Improved Survival in Out of Hospital Cardiac Arrest: Withholding Positive Pressure Ventilation, authored by Scheppke, Ippolito, Breyer, and Chait, cited evidence out of Florida that “withholding/delay of positive pressure ventilation can improve out of hospital adult primary cardiac arrest survival.”

All adult cardiac arrest patients in Palm Beach Gardens, Florida received chest compressions only for the first 10 minutes of arrest or until...

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Ambulance: Continuous Cardiac Compressions Come Under Scrutiny

Written by RSS Poster Medic Scribe » Medic Scribe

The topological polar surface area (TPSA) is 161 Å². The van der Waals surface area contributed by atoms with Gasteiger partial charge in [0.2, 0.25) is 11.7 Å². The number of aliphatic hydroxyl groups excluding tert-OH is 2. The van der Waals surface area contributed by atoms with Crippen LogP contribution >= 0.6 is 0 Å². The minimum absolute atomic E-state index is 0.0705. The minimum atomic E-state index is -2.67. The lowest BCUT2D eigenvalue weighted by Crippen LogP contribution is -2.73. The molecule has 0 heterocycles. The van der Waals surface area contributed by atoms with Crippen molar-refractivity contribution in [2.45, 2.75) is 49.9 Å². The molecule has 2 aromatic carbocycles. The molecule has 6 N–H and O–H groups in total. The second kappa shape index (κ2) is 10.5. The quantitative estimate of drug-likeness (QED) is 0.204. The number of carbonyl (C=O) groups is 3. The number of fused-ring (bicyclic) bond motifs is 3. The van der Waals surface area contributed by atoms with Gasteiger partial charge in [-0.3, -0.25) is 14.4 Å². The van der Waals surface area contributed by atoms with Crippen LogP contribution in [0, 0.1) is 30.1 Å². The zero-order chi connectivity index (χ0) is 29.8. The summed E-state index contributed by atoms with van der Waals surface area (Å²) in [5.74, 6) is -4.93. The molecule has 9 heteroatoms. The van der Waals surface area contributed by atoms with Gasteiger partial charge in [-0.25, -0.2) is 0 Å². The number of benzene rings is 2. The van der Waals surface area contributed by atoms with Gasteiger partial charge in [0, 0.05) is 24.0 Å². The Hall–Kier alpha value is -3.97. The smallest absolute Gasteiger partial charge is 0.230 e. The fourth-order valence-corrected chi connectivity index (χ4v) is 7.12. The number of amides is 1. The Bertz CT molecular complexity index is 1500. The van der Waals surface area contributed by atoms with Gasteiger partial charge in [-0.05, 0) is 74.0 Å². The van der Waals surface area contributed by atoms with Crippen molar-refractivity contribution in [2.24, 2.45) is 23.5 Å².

Several years ago studies out of Arizona and Wisconsin trumpeted continuous cardiac compressions, known as CCC or sometimes known as CCR (cardiocerebral resuscitation), as offering increased survival for out of hospital cardiac arrest. Neurologically intact survival from witnessed vfib arrests increased by 250-300%. For the first several cycles of CPR stop compressions only to shock, insert an oral airway and apply a nonrebreather, ventilate passively. It made sense. You had to keep the heart perfused and avoid hyperventilation. CCR has spread across the country like wildfire. Here in Connecticut, we have made it our statewide standard for all arrests of suspected cardiac origin. The AHA ignored CCR in 2010 and in the just released 2015 Guidelines offered tepid support for it, giving it a IIb recommendation. (A IIb recommendation means the evidence is WEAK, but it may be reasonable to practice the method. A IIa recommendation means MODERATE evidence, is reasonable to...